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A non-profit publication of the Office of the University Relations of Virginia Tech,
including The Conductor, a special section of the Spectrum printed 4 times a year

International exchange begins

By Liz Crumbley

Spectrum Volume 17 Issue 22 - March 2, 1995

When engineers and construction workers from both sides of the English Channel finally met in the middle of their excavation for the Eurotunnel, the British were soberly wearing safety regulation hard hats and steel-toed boots, while the bare-headed French were drinking beer and smoking cigarettes.

The point of this continental image is that every nation has different safety standards and engineering methods, not to mention social, cultural, political, and environmental policies. Given these fundamental differences, the British and French engineering crews performed an amazing feat: Digging the tunnel from their respective sides of the channel, they met in the center within about three centimeters of one another.

Current engineering technology makes successful completion of such complex international projects possible, and Virginia Tech College of Engineering graduates are well trained to go forth and practice their profession around the world.

However, few engineering students in the United States are trained to cope with the cultural differences that they will encounter while working with foreign colleagues and clients. And U.S. engineers today are likely to work with international clientele, either abroad or in the numerous foreign-owned industries in this country.

Pamela Kurstedt, assistant dean of Engineering Enrichment Programs at Virginia Tech, has arranged several trips abroad for undergraduate students, including a visit in 1990 to the Eurotunnel site. "We want to help students understand that when they go to work as engineers, they not only have to work with technical issues, but also political, cultural, and even financial issues," Kurstedt said.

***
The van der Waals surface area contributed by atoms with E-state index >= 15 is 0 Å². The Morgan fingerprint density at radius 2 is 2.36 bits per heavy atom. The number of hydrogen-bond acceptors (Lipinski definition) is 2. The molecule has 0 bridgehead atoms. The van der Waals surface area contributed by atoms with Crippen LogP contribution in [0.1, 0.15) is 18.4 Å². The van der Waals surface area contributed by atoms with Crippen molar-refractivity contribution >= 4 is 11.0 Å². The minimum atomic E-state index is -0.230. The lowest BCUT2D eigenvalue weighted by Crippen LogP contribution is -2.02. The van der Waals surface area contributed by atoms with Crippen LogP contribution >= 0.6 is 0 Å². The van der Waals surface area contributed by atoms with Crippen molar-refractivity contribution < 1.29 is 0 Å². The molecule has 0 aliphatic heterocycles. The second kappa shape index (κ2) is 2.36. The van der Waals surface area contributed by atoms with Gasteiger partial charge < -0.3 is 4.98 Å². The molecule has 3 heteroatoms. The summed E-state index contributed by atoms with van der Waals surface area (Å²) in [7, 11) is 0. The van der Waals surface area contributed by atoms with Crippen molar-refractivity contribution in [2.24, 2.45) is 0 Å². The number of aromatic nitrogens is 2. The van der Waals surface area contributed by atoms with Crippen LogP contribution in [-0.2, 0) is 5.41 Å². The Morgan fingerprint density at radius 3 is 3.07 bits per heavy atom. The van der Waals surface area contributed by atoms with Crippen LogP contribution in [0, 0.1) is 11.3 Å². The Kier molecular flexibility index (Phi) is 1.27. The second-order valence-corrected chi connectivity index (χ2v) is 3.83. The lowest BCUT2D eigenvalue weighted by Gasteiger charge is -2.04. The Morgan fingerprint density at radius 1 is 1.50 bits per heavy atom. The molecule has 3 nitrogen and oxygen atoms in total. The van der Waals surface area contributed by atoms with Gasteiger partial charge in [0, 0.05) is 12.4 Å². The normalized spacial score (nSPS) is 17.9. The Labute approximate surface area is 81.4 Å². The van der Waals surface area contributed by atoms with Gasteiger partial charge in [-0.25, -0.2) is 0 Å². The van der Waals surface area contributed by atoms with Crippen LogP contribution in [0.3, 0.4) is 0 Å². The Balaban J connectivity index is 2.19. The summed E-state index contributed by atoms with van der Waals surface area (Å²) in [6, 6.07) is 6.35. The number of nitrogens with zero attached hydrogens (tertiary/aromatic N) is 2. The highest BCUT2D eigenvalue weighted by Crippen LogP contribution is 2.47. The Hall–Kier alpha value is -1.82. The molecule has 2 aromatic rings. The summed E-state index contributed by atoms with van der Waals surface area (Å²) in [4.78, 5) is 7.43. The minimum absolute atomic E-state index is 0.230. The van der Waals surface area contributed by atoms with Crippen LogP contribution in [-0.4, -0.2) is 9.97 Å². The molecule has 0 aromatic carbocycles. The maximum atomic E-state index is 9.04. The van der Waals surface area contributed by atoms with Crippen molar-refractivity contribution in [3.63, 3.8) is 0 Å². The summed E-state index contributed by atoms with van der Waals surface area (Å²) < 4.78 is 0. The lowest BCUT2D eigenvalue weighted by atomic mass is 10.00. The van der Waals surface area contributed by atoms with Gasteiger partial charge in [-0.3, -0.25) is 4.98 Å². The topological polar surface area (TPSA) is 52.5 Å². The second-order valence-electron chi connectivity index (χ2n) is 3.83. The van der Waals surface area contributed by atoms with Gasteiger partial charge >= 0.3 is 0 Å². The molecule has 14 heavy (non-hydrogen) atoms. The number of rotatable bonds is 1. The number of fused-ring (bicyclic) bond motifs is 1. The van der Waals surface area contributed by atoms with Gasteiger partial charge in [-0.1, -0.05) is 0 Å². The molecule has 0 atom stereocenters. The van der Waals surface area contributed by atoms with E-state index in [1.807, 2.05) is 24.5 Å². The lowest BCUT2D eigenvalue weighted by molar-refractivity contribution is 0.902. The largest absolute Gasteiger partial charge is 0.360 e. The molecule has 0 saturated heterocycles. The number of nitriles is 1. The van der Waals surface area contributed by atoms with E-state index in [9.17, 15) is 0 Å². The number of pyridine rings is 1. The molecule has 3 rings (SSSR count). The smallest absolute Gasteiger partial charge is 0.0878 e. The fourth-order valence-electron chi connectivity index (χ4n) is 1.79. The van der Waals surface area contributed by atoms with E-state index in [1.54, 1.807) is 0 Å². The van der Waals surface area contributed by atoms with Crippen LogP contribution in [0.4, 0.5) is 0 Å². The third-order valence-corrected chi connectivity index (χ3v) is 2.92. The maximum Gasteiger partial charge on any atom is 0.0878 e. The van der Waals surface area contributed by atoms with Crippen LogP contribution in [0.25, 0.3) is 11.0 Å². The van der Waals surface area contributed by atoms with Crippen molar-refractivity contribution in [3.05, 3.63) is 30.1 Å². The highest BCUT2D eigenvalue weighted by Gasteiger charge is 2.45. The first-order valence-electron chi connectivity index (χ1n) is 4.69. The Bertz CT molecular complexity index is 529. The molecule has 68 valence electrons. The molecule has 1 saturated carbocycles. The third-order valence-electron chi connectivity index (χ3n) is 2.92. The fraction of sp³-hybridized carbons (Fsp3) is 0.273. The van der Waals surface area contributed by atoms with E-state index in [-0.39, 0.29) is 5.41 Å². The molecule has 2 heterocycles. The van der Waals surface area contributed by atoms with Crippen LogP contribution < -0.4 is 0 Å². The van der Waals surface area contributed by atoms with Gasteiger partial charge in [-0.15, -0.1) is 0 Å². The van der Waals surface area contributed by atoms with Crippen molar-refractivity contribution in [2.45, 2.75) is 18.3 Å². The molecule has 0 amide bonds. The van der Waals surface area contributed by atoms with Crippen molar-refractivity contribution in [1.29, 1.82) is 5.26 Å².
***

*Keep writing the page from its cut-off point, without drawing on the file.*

Realizing the need for large numbers of engineering undergraduates to have extensive exposure to foreign studies and cultures, Kurstedt and other engineering administrators throughout the U.S. and Europe have created AE3--the American-European Engineering Exchange.

Currently, AE3 is a coalition of 36 engineering schools, 19 from the United States and 17 from Austria, France, and Germany. Other U.S. schools include Georgia Tech, Rensselaer, Notre Dame, Purdue, and Texas A&M. Kurstedt says about 50 U.S. universities eventually are expected to participate. In 1996, engineering schools in Denmark and Spain will join AE3.

The long-term goal of AE3 is to develop a cost-effective and efficient procedure for the international exchange of several hundred students each year. The coalition will conduct its first organized exchange during the 1995-1996 academic year with two students from each of the 36 member schools.

"If we can handle about 80 students this year, the next year we can easily double that number," Kurstedt said. "Once the administrative procedures are in place and all the players agree, it should take no more effort to handle 500 students than it does 50."